Our bearded dragon care guide recommends a minimum tank size of 120 gallons, or 48″ x 24″ x 24″, for one adult bearded dragon.
You may have to double the enclosure size to house another bearded dragon.
A male dragon is incredibly aggressive toward another male, sometimes even toward a female, and may tend to dominate the more docile or smaller companion.
In this scenario, both lizards should have ample space to escape each other, establish territory, and have several basking spots and hides to choose from.
Sometimes, more than doubling the size of your tank will be required, especially if you intend to mix in other reptiles.
In this case, you may need to construct a colossal habitat, which could be costly.
However, all inhabitants must feel secure to keep your reptile collection safe and happy. Your pets must have ample space to avoid each other if they need to.
Environmental Compatibility: Similar Habitat Needs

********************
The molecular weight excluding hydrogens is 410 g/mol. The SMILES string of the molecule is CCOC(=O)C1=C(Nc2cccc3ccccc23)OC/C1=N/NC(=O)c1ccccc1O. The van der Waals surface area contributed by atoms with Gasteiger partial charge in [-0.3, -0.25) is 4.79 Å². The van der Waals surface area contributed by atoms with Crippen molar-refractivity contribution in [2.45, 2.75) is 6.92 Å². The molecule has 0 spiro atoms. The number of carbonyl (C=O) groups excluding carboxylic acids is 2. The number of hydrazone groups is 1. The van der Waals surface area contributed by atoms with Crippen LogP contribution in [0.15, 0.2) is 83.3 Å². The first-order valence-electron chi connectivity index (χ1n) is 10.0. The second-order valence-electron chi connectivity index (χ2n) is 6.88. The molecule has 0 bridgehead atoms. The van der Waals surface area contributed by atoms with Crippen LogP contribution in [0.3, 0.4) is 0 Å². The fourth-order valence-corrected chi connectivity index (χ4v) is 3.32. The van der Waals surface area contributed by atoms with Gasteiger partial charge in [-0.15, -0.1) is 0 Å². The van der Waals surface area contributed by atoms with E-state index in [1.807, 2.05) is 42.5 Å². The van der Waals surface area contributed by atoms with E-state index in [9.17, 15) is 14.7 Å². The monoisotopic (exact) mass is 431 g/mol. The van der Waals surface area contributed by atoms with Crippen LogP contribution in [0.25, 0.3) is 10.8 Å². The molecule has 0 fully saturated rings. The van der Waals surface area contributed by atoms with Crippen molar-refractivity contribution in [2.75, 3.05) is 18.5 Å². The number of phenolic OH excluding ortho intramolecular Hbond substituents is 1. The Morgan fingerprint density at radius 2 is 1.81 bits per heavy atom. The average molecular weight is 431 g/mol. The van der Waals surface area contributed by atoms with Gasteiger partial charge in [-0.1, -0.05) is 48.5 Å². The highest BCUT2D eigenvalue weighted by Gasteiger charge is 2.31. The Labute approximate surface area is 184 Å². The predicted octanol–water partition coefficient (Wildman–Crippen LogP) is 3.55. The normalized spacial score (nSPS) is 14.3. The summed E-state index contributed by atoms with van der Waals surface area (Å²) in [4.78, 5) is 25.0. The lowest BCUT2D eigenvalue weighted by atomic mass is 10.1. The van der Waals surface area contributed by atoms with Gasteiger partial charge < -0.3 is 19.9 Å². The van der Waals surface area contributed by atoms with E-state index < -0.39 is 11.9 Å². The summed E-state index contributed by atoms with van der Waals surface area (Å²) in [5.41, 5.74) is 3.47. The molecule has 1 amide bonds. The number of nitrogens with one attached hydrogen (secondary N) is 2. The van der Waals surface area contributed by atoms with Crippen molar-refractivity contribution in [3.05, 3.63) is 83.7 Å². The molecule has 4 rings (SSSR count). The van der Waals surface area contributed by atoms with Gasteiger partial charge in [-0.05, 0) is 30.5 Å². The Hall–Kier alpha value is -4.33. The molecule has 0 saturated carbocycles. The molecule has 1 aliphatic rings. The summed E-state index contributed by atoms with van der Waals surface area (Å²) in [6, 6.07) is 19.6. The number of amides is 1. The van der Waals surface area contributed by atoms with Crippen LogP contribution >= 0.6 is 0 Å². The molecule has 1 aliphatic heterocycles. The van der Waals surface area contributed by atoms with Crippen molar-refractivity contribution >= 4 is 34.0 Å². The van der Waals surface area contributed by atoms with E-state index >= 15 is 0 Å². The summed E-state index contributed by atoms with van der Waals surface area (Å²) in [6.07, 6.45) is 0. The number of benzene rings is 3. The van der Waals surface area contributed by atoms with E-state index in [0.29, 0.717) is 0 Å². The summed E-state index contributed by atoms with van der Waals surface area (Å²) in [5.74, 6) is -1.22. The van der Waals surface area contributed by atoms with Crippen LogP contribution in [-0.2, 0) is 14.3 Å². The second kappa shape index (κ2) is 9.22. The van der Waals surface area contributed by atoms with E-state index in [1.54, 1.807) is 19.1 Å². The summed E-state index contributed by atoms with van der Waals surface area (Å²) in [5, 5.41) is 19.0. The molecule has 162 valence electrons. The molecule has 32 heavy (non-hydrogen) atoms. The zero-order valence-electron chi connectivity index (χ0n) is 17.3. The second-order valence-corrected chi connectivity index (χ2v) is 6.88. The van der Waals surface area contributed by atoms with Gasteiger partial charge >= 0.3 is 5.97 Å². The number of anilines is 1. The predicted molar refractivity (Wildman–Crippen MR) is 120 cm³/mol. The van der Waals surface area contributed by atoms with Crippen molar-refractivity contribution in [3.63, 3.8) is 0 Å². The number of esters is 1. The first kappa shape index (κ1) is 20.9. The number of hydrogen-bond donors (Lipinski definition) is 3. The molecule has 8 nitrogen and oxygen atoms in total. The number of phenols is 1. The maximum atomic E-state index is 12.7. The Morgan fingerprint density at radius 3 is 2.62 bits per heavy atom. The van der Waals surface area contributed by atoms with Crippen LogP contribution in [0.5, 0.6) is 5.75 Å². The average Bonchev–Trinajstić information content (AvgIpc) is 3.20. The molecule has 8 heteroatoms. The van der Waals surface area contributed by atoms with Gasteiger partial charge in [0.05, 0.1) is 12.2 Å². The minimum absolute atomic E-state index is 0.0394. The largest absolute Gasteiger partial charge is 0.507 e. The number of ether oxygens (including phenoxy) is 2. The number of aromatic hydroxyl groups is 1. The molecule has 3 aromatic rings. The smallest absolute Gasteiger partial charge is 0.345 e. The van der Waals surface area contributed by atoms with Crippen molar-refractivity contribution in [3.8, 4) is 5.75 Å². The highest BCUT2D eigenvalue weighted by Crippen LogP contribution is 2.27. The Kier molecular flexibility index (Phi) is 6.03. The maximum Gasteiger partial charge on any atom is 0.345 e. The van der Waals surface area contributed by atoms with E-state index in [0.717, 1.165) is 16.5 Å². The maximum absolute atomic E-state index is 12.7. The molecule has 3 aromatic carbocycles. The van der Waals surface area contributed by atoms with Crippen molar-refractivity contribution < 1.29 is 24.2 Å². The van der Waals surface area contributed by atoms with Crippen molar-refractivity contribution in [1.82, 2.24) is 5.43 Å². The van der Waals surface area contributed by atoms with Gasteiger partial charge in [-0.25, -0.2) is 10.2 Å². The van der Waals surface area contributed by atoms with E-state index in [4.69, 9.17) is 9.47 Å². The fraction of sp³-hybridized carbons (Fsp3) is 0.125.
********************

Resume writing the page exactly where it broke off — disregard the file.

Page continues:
Suppose you have a large enough terrarium. You will need to keep the same environmental conditions throughout the enclosure.
The reptiles you wish to house with your bearded dragon should come from the same natural environment as it does.
This means the species you choose to live with a bearded dragon should also thrive in more or less the same temperature, humidity, and lighting you provide for the entire enclosure.
A reptile from a wetland will never survive if forced to live with a bearded dragon in its dry, desert-like habitat.
Mixing in other reptiles also demands making food plentiful and accessible in different spots. Captive reptiles shouldn’t be made to fight each other over food.
This goes for basking spots and hides as well. Provide many choices for these essential areas, so fights over territory are kept to zero or next to nothing.
It is not a good idea to keep larger reptiles with smaller ones.
Make sure that the bearded dragon’s companions are more or less similar to it and each other in size. Include similarity in weight, too.
Larger reptiles can view the smaller ones as prey. A larger uromastyx might make your bearded dragon feel threatened.
Likewise, your bearded dragon can regard your smaller gecko as a tasty treat!
Even if they don’t devour each other, one can injure another. You might find one of your reptiles, including your beardie, missing a toe, the tip of its tail, or even a whole limb!
Injuries can cause other complications, such as infections. This brings us to our next point for consideration…